(302) 703-0727

(302) 703-0727

Doug MacGray’s Weekly Financial Update – Week of February 11, 2008

John Thomas February 11, 2008
The Institute for Supply Management (ISM) non-manufacturing index dropped from 54.4 in December to 41.9 in January. Anything higher than 50 on that index shows expansion, and anything lower shows contraction. This is the lowest reading since October 2001. The markets were spooked by the ISM numbers and ended up giving back the gains of the past two weeks.
Reports on retail sales and industrial production in January, along with earnings releases from some 45 companies in the S&P 500 will give investors clues on how corporate earnings are holding up during this period of economic weakness.
In three states at least 7% of the citizens are millionaires, New Jersey, Maryland, and Connecticut. There are five additional states with greater than 6% (Hawaii, Massachusetts, Virginia, Delaware, and Alaska).
If all the financial information you receive makes your head spin, one of the reasons may be this:  There are approximately 30,000 firms in the U.S. that actively market financial services including 9,000 banks. I have a lot of competition. I bet a large percentage of those companies are located in the 8 states referenced above, as well as California, New York, and Florida.
According to the U.S. Commerce Department, the median price of a new home in December 2007 was $219,200, down from $244,700 in December 2006.
If you are not familiar with the differences between various mutual fund share classes, don’t buy them. I would always be happy to help walk you through this if you need assistance. Typically mutual funds are offered in ‘A’, ‘B’, and ‘C’ shares to consumers, and ‘I’ shares to institutions (there are other types not pertinent to this discussion). A prospectus will reveal the differences for the particular fund, but in general, an ‘A’ share charges a sales charge (load) up front based on a percentage of your purchase. ‘B’ shares charge no upfront load, but charge loads when you sell the shares, although such loads often go away if you own the fund for several years. A ‘C’ share generally has no upfront load, and if there is a back end load, it usually goes away after a year. Why, then, would you buy anything but a ‘C’ share? ‘C’ shares typically carry the largest annual fees and ‘A’ shares the lowest. An ‘I’ share usually carries the lowest annual costs and no sales charges, but they are only available with very high minimum investments.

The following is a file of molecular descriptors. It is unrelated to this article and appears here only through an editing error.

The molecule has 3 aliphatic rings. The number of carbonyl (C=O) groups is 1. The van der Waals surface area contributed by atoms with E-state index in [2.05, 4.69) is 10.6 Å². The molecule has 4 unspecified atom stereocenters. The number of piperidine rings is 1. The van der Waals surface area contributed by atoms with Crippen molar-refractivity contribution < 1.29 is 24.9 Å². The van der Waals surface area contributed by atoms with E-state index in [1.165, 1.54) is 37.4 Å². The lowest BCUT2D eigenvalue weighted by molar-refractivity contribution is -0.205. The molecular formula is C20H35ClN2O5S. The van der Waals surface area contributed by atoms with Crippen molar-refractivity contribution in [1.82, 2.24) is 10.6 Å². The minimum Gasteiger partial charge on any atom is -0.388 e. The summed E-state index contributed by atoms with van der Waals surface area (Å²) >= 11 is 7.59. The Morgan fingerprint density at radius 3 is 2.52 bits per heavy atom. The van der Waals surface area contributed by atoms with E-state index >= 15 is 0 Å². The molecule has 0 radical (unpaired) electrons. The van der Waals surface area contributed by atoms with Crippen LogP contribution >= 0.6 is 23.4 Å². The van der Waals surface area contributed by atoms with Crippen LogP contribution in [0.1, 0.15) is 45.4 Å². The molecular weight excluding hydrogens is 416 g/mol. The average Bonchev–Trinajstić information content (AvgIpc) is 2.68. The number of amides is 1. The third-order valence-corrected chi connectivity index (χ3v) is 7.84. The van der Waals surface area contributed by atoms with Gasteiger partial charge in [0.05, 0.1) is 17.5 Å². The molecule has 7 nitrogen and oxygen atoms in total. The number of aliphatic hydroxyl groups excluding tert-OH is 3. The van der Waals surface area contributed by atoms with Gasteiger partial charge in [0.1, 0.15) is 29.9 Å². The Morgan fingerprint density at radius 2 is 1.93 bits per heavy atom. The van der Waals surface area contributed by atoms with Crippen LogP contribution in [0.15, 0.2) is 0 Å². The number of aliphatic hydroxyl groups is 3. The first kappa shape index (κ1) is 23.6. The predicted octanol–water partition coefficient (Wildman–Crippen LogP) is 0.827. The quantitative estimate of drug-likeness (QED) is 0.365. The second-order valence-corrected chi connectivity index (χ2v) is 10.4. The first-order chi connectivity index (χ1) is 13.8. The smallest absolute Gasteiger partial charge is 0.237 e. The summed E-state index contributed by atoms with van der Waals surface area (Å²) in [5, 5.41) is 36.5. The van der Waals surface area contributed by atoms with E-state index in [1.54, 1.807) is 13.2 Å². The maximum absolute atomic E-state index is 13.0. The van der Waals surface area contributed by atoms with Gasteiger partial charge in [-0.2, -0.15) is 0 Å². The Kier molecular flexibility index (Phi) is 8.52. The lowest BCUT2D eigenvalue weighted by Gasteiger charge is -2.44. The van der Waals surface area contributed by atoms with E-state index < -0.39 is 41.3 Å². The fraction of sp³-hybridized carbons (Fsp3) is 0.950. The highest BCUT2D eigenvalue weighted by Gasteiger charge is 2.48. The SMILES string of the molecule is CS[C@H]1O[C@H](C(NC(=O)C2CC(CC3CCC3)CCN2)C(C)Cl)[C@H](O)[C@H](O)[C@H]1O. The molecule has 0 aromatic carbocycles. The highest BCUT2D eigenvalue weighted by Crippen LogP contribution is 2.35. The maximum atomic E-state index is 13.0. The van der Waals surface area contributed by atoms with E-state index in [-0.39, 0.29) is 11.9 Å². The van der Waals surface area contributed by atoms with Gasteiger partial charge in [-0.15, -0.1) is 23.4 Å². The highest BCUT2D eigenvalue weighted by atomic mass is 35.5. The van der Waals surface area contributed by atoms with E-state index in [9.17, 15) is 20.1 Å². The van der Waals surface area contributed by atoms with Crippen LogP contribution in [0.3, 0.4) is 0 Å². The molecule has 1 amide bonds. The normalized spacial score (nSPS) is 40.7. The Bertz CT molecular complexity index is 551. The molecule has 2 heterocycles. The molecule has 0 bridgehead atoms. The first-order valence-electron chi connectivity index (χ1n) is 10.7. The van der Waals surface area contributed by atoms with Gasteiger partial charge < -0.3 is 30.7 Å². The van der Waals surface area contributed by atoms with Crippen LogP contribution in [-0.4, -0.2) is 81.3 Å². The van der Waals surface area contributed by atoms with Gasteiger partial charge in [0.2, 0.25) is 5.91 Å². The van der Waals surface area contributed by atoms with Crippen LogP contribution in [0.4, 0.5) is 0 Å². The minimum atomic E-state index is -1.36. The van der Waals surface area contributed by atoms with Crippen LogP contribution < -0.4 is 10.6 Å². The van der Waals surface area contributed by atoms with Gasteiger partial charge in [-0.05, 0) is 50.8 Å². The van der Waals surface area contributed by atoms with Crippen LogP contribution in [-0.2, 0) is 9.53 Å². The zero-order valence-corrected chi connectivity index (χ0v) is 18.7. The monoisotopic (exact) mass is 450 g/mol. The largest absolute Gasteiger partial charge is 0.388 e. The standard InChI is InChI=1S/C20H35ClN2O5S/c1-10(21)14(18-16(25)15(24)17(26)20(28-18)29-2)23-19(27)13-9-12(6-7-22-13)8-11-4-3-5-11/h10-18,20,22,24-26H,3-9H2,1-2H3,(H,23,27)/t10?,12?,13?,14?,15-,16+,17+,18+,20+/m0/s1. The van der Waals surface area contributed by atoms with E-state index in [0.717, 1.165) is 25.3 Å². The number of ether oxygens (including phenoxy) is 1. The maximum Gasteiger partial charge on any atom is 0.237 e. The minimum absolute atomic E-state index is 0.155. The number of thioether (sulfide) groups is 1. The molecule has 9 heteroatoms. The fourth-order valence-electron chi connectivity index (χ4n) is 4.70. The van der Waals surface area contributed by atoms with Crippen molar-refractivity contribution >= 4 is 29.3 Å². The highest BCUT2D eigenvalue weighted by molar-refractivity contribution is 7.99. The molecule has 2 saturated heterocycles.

Here’s my shameless plug….we use the funds that have the most reasonable annual expenses, and we get the loads waived. For many of the mutual funds we use, due to the volume we enjoy, we can often get ‘I’ shares, meaning the lowest annual fees and no sales charges. Thus, we often find that much of our fee to our clients is offset by savings in mutual fund expenses. The bottom line is that you should know going in what all the fees are…and if you have an advisor that does not give you a good explanation, ask again.
If you would like to speak with Doug or schedule an appointment to meet with him, please give me a call at 302-368-7132 Ext.12 and I can provide you with Doug’s information.

If you would like to apply for a Mortgage Loan, you can APPLY ONLINE HERE, you can call John Thomas at 302-703-0727.

John R. Thomas – NMLS 38783

Certified Mortgage Planner – Primary Residential Mortgage, Inc.

302-703-0727 DE Office / 610-906-3109 PA Office / 410-412-3319 MD Office

248 E Chestnut Hill Rd, Newark, DE 19713

About John Thomas

John Thomas and his team are long-time Delaware natives. They know the local real estate market as well as they know the loan products that help them serve it. Dedicated to helping first-time buyers; the John Thomas Team are experts on first-time buyer loan programs (FHA, VA, USDA) and conduct monthly first-time buyer seminars that have been attended by more than 3000 Delaware buyers.